Immigration policies of the U.S., an immigrant nation, were never entirely altruistic and were steeped in how it would affect the growth of the young nation. Laborers, teachers, scientists, engineers, doctors, artists, sportsmen and many other immigrants, alongside slaves, fueled the rapid growth and industrialization of these United States. Our prosperity is the result of work done by the immigrants before us.
Immigration is not a bad word.
The world has seen powerful women become leaders throughout history. Since 1960, women like Sirimavo Bandaranaike, Indira Gandhi, Golda Meir, Margaret Thatcher, Vigdis Finnbogadottir, Angela Merkel and Ellen Sirleaf were elected to the most powerful positions in underdeveloped and developed nations alike.
Here in the U.S., Geraldine Ferraro, Sarah Palin and Hillary Clinton came close to serving in the highest offices, but Kamala Harris is the first woman who has the honor of being named vice president-elect in 2020, that marks the centennial celebration of the voting rights for women in the U.S. It’s about time.
The first recorded Indian would set foot in Boston from the state of Tamilnadu in 1798 and 208 years later, Shyamala Gopalan from Tamilnadu would gain entry to UC Berkeley and meet a Jamaican student of economics, fall in love, marry and have two children — Kamala and Maya.
By seven years of age, Kamala Harris would be raised in California by a single mother with Christian, Hindu, Black and South Asian values, cultures and experiences.
It could not have been a more global, eclectic and average background, which is as American as it gets. It is a celebration of the diversity of our cultures and ethnicities.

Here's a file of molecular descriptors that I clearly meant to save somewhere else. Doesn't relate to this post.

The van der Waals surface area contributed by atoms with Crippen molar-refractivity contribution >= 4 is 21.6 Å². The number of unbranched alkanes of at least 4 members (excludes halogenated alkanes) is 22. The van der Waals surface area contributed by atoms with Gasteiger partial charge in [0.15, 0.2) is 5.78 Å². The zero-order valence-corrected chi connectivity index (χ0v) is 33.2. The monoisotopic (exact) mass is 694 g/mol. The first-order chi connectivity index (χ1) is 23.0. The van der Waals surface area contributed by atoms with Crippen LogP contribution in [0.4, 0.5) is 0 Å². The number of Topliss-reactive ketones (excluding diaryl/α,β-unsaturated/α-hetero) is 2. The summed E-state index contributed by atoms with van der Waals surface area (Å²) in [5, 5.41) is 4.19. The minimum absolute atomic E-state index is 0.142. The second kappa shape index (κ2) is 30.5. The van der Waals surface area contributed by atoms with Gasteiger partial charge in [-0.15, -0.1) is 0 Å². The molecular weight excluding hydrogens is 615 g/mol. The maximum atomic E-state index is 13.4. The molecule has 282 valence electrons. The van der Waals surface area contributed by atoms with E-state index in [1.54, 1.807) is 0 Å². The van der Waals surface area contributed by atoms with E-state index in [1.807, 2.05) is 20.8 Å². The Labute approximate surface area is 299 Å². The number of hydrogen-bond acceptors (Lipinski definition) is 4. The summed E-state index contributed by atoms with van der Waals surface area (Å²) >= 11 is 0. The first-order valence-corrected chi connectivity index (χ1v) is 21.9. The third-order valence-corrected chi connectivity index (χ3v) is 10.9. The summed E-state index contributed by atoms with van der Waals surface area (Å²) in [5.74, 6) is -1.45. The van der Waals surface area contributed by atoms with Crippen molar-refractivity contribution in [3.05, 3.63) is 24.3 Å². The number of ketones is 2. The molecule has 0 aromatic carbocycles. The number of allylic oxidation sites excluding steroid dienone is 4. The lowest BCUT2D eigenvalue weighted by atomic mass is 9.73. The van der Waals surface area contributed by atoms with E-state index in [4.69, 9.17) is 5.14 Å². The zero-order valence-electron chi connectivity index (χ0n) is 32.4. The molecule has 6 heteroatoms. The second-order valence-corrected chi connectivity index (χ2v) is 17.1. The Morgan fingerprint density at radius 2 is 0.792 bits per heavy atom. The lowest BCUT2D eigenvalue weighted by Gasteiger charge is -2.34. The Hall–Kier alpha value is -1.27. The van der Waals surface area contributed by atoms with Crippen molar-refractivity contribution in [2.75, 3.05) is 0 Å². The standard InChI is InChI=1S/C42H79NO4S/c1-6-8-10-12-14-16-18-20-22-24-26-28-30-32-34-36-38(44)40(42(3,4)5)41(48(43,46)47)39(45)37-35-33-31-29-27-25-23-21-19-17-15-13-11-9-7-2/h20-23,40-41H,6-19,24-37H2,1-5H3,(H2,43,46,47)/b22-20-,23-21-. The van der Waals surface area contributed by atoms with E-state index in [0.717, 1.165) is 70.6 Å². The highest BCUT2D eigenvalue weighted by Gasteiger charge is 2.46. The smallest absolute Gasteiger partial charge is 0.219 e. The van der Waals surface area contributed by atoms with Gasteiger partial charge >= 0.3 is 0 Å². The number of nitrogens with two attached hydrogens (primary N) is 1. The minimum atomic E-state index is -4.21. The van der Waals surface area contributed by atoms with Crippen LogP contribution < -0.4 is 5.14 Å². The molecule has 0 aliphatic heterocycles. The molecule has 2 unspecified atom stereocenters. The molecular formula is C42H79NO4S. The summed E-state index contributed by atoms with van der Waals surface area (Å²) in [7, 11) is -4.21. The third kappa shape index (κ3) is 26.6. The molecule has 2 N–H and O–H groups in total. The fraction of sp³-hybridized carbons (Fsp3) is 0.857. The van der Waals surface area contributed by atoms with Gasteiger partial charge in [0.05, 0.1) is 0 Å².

It is a lesson in tolerance, perseverance, integrity, grit and inclusion. Therefore, the election of Kamala Harris to the second highest position in the U.S. is a matter of great pride and hope as she strides onto the world stage in suffrage white and stilettos.
It is time for every citizen to reflect on what this means to us, regardless of gender, race, color or creed — that our country is one where every girl or boy can dream big and contribute to the growth of the nation, founded on the principle “that all men are created equal, that they are endowed by their creator with certain unalienable rights, that among these are life, liberty and the pursuit of happiness.”
Hyacinth Paul is a retired scientist and professor, volunteer and entrepreneur, who is currently a full-time artist. She showcases her work at Front Street gallery and has a significant online presence. Guest columns are submitted or requested fact-based opinion pieces typically of 300 to 450 words.